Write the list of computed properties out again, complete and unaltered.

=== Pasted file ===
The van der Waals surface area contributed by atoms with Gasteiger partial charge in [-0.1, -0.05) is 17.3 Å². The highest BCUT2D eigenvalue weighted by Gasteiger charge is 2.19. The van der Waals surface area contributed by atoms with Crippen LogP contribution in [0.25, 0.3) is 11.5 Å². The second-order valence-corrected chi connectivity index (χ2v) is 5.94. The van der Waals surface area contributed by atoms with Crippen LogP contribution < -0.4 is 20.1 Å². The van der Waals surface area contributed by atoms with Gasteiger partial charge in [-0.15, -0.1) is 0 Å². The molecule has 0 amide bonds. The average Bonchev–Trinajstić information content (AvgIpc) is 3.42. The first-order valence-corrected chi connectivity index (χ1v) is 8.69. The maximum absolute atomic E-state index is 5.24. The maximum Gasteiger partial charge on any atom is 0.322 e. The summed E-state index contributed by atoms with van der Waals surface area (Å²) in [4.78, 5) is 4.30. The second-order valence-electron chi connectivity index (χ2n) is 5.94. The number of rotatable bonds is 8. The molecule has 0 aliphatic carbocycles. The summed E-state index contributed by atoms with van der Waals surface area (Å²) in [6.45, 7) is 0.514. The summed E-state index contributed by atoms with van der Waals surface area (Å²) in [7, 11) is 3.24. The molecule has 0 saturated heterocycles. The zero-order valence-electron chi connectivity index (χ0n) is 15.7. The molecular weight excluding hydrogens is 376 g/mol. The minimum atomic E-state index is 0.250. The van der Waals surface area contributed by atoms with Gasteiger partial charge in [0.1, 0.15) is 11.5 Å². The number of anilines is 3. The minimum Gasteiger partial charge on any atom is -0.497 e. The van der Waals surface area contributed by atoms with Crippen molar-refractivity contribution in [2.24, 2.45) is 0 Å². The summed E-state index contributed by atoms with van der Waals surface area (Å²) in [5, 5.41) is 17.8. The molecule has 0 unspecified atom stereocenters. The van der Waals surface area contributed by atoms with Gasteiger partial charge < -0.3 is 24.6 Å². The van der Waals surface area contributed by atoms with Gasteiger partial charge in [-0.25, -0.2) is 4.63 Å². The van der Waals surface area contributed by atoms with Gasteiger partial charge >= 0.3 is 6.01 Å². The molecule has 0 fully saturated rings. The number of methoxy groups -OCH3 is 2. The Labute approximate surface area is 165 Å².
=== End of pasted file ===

The van der Waals surface area contributed by atoms with Gasteiger partial charge in [-0.1, -0.05) is 17.3 Å². The highest BCUT2D eigenvalue weighted by Gasteiger charge is 2.19. The van der Waals surface area contributed by atoms with Crippen LogP contribution in [0.25, 0.3) is 11.5 Å². The second-order valence-corrected chi connectivity index (χ2v) is 5.94. The van der Waals surface area contributed by atoms with Crippen LogP contribution < -0.4 is 20.1 Å². The van der Waals surface area contributed by atoms with Gasteiger partial charge in [-0.15, -0.1) is 0 Å². The molecule has 0 amide bonds. The average Bonchev–Trinajstić information content (AvgIpc) is 3.42. The first-order valence-corrected chi connectivity index (χ1v) is 8.69. The maximum absolute atomic E-state index is 5.24. The maximum Gasteiger partial charge on any atom is 0.322 e. The summed E-state index contributed by atoms with van der Waals surface area (Å²) in [4.78, 5) is 4.30. The second-order valence-electron chi connectivity index (χ2n) is 5.94. The number of rotatable bonds is 8. The molecule has 0 aliphatic carbocycles. The summed E-state index contributed by atoms with van der Waals surface area (Å²) in [6.45, 7) is 0.514. The summed E-state index contributed by atoms with van der Waals surface area (Å²) in [7, 11) is 3.24. The molecule has 0 saturated heterocycles. The zero-order valence-electron chi connectivity index (χ0n) is 15.7. The molecular weight excluding hydrogens is 376 g/mol. The minimum atomic E-state index is 0.250. The van der Waals surface area contributed by atoms with Gasteiger partial charge in [0.1, 0.15) is 11.5 Å². The number of anilines is 3. The minimum Gasteiger partial charge on any atom is -0.497 e. The van der Waals surface area contributed by atoms with Crippen molar-refractivity contribution in [2.24, 2.45) is 0 Å². The summed E-state index contributed by atoms with van der Waals surface area (Å²) in [5, 5.41) is 17.8. The molecule has 0 unspecified atom stereocenters. The van der Waals surface area contributed by atoms with Gasteiger partial charge < -0.3 is 24.6 Å². The van der Waals surface area contributed by atoms with Gasteiger partial charge in [-0.25, -0.2) is 4.63 Å². The van der Waals surface area contributed by atoms with Gasteiger partial charge >= 0.3 is 6.01 Å². The molecule has 0 fully saturated rings. The number of methoxy groups -OCH3 is 2. The Labute approximate surface area is 165 Å².